So the things I do to get through a shift are, number one, I use Tylenol. Acetaminophen is the generic name. I take that one a regular basis and I alternate it with Ibuprofen. I alternate it back and forth every three hours. So that means you're taking each of those, individually, four times a day. You're not overdosing on either one, but it can help a lot with the body aches, the fever, just that feeling of misery you have. And I stay on top of it. I don't wait until I feel miserable. I take the acetaminophen and then I take the ibuprofen, alternating every three hours.

Interviewer: What kind of dosage?

Dr. Madsen: I usually take just a 500mg tablet. You're okay doing 2 of the 325 for the 650 total. And then the ibuprofen I take 600mg, so over the counter comes in 200mg tablets; you're taking 3 of those. For both of these dosing, you will find instructions on the bottle and precautions to avoid overdosing on either of them.

Interviewer: All right. What else do you do, medical professionals?

Dr. Madsen: So the other thing I do, there's the issue with the congestion and the coughing, and that's what can make you feel really miserable. So, typically I'm also staying on top of things and I take a combination of guaifenesin and dextromethorphan. So guaifenesin is a congestion medicine; dextromethorphan is a cough suppressant. And the brand name of that is Mucinex-DM. Again, you can find that as a generic, and I just usually get the generic because it's the same thing. It's half price. I take that also on a regular basis.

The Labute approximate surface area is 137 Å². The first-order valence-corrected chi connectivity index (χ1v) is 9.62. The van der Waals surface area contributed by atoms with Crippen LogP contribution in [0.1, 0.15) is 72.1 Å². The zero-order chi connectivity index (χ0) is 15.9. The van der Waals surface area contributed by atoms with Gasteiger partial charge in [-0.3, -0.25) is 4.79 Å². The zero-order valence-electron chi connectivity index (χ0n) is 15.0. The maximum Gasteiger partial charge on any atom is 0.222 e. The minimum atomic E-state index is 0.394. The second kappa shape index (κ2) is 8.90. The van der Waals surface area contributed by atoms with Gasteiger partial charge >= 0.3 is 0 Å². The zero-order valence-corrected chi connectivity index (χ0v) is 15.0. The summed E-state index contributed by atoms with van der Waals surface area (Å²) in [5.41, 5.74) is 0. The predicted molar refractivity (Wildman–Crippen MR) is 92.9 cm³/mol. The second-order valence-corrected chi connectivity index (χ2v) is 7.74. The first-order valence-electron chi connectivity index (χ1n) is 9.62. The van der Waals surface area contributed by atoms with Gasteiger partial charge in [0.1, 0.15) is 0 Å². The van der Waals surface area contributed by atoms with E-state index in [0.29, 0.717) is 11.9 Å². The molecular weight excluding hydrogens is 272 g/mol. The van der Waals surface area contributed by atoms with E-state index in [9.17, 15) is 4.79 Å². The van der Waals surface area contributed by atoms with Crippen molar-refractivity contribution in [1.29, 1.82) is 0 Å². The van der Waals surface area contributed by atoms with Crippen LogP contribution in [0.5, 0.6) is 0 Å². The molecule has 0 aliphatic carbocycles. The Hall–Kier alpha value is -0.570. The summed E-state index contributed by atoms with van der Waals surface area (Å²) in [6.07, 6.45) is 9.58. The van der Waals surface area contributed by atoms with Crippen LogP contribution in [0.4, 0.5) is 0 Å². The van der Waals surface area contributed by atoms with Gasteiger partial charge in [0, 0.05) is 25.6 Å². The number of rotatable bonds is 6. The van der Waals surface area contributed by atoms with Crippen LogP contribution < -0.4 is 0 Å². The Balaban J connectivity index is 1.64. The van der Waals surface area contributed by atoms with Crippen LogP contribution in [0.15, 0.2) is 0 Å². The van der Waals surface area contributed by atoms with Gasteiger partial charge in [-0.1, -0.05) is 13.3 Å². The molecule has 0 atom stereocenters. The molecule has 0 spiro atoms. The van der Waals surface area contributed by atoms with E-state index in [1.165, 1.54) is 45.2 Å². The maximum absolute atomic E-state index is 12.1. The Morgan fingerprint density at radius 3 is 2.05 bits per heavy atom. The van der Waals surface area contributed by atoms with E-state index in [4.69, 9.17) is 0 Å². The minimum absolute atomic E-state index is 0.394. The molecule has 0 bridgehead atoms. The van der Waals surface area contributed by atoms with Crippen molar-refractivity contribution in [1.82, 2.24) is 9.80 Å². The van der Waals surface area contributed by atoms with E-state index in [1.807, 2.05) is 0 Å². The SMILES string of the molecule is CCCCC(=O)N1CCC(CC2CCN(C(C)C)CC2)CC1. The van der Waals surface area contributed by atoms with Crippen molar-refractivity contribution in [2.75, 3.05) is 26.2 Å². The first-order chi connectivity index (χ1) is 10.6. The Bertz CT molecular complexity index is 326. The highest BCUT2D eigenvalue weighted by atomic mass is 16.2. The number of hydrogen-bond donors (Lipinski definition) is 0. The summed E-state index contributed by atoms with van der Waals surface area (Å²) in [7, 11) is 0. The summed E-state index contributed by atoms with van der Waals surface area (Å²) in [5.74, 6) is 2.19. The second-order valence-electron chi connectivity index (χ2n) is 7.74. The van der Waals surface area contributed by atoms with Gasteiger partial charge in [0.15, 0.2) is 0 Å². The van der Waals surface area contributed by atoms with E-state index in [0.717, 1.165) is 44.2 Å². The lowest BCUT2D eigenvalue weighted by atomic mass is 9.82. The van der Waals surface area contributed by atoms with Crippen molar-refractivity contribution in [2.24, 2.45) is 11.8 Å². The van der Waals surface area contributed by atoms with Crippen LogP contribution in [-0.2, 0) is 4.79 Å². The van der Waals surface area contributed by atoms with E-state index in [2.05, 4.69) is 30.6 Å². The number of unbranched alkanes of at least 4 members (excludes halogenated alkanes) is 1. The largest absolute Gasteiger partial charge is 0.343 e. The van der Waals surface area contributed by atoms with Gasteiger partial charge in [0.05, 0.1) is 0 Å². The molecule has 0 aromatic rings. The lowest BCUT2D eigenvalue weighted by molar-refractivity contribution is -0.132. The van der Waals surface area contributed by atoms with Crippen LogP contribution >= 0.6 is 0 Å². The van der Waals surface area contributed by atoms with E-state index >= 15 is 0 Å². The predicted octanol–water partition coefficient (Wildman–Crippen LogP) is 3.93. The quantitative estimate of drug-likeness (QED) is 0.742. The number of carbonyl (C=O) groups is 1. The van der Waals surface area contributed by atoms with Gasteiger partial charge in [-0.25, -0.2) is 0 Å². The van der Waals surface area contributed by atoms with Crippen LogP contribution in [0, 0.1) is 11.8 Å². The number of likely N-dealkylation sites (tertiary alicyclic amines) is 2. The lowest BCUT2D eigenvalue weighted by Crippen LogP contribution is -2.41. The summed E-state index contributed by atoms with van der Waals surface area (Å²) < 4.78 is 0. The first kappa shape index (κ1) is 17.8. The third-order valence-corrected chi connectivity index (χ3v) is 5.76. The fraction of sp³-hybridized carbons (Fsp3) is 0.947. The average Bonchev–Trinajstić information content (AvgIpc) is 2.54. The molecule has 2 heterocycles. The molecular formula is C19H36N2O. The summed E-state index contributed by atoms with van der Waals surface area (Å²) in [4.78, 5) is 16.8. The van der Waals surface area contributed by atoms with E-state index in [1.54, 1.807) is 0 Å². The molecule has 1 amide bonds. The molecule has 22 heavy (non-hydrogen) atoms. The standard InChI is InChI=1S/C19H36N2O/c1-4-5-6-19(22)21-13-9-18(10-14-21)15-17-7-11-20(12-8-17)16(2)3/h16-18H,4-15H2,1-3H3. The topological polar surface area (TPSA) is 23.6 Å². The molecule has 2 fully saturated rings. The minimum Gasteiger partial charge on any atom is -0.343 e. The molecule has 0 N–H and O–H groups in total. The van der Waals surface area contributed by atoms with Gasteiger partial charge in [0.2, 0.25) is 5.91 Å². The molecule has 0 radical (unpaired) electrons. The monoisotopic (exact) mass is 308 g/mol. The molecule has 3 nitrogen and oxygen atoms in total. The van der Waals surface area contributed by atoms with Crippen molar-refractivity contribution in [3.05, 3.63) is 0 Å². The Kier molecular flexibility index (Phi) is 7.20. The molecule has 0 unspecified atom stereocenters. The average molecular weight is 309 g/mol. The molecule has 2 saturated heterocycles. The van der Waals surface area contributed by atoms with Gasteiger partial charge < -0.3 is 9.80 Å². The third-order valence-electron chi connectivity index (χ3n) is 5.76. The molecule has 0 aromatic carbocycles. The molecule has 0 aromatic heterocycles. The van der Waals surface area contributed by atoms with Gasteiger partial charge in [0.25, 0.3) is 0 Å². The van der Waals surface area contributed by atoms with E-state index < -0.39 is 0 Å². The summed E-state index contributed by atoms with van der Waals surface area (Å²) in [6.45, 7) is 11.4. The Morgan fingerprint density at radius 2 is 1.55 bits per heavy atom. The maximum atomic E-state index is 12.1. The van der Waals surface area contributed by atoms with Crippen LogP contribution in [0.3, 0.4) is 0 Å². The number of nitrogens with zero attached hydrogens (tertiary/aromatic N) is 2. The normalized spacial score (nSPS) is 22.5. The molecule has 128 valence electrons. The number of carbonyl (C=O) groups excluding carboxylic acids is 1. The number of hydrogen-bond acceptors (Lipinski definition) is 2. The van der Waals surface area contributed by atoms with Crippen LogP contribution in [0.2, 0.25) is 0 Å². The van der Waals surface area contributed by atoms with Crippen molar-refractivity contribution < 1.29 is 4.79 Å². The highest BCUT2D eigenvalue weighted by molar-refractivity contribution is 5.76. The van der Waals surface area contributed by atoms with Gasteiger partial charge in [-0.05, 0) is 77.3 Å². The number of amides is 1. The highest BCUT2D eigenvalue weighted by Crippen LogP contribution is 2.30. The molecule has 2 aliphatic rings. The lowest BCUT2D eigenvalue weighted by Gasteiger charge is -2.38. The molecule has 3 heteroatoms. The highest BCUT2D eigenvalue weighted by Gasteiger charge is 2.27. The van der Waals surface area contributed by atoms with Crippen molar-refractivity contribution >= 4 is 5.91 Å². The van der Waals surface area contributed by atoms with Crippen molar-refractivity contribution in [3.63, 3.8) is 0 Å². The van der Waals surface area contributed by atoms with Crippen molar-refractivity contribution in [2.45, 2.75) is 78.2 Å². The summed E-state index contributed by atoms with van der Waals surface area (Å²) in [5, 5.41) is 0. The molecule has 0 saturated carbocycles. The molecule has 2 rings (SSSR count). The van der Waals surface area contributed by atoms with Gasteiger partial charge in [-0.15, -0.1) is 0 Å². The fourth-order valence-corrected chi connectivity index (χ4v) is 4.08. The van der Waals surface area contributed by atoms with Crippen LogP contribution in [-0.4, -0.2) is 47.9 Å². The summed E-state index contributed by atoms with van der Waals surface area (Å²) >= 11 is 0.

Just staying on top of things, morning and night. I think it's just a twice a day dosing on that. Maybe a little bit more. I'd have to look it up. Maybe four times a day, but I take it on a regular basis so I don't kind of get behind the game where I start feeling miserable and then I take it and wait for an hour to kick in.

Interviewer: Yeah. Anything else?

Dr. Madsen: So the other thing I've found is pseudoephedrine. Also known as Sudafed, but again, pseudoephedrine is the generic name. That's one of these things, if I find that these other things aren't cutting it, I take pseudoephedrine and that really just kind of dries my sinuses up. It helps me a lot with the congestion, runny nose. I don't like to take it a lot because personally, it gives me a little bit of a headache, but I usually kind of have it available during a shift if just nothing else is cutting it.